The video of Ray Rice knocking out his then fiancée Janay Palmer has made the issue of domestic violence a heated topic of conversation. There was a public outcry when Ray Rice received a two game suspension from the NFL and again when the video of the incident was released. The Baltimore Ravens severed his contract and the NFL suspended him indefinitely upon viewing the video. This incident has captured the attention of the public, but how can we use this to reduce the number of victims in the future?
Ray Rice took a plea deal which consisted of probation and completion of an anger management program. Anger management programs are not as successful as batterer’s prevention programs. Batterer’s programs focus on stopping the pattern of abuse and try to find the root cause of why he abuses. ‘Batterer’s intervention programs address the concerns of intimate partner violence and attempt to end the cycle of violence, with an overall goal of victim safety.’(1) Is Ray Rice in the wrong program?
Abusers want to control and manipulative their intimate partner. Can they change their inbred nature? The basis of abuse comes from their values, opinions and lack of respect. How do we change people’s core values?
Let’s look at this from the victim’s point of view. Why doesn’t she just leave? The public has asked this question of Janay Palmer Rice. She married him after the incident. Isn’t she to blame?
This is classic victim-blaming. The crime was committed against her. The reasons why she’s staying are much more complex than why Ray Rice hit her. I summarized eight reasons why women stay in a series of recent blogs. See below for the link.
How can we prevent more victims of intimate partner abuse? I believe education and community awareness are two key components to prevention. We want to look at domestic violence on an individual basis. That way we can help each victim independently. Each victim experiences domestic violence differently and reacts according to her belief system.
Does a victim understand that domestic violence can be demonstrated in ways other than a slap or a punch? Does she know that jealously could lead to abuse? Does she know that if she is poked or pushed in an argument it is considered abuse? Has she been educated on the signs of abuse? Maybe she’s never witnessed a relationship that she can model for herself and doesn’t understand when someone crosses the line. Domestic violence organizations can educate her on the different types of abuse.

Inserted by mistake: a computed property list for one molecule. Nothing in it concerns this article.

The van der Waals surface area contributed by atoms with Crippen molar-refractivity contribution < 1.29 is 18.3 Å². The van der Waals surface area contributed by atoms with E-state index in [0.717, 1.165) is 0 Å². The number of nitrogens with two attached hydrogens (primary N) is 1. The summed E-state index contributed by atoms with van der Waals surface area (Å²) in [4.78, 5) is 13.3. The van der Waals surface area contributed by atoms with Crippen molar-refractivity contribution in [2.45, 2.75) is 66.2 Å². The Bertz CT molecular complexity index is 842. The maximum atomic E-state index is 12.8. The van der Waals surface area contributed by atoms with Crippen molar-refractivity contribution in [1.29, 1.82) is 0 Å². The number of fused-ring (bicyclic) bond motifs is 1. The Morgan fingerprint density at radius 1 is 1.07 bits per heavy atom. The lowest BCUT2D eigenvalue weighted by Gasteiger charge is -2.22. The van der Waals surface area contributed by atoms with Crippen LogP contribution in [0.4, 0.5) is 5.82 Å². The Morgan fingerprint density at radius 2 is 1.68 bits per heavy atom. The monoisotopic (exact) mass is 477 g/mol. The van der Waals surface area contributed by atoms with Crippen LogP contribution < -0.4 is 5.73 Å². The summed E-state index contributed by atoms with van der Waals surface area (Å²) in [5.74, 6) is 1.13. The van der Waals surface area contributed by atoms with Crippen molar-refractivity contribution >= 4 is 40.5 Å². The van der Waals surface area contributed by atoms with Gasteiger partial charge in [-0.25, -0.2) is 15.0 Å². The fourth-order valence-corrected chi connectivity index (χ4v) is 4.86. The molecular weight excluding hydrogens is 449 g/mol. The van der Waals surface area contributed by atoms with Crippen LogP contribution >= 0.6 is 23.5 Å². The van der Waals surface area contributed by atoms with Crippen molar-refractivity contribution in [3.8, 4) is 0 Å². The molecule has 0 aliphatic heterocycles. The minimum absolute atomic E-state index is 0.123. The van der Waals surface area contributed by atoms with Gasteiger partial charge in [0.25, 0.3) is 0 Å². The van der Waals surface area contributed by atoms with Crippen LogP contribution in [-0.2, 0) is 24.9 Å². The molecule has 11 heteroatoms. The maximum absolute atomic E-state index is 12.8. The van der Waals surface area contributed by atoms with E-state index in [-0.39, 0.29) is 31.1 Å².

What if we can educate our younger children? Did you know the following statistic? ‘Approximately one in three adolescent girls in the United States is a victim of physical, emotional, or verbal abuse from a dating partner—a figure that far exceeds victimization rates for other types of violence affecting youth.’ (2 ) If we can reach young people and help them to understand what is acceptable in a relationship, then we can reduce the number of victims in the future.
Community Awareness is another area where we can focus on the individual. Do you know or suspect someone may be in an abusive relationship? Do you know how to help them? We need toe educate the community on the signs of domestic abuse. Friends and family can support her and help her to realize that she’s in an abusive relationship and guide her to an organization that will help her. The more aware we are about intimate partner abuse, the better we can support the victim.
Remember, if we can help just one victim, we’ve done our job!
Click here for the 8 part series on why women stay and scroll down to read each reason.
1) Hubbard House is a certified domestic violence center serving victims in Duval and Baker counties in north Florida. http://jacksonville.com/interact/blog/inside_hubbard_house/2009-06-09/anger_management_versus_batterers_intervention
2) Davis, Antoinette, MPH. 2008. Interpersonal and Physical Dating Violence among Teens. The National Council on Crime and Delinquency Focus. Available at http://www.ocjs.ohio.gov/TDVMonth/Interpersonal_Teens.pdf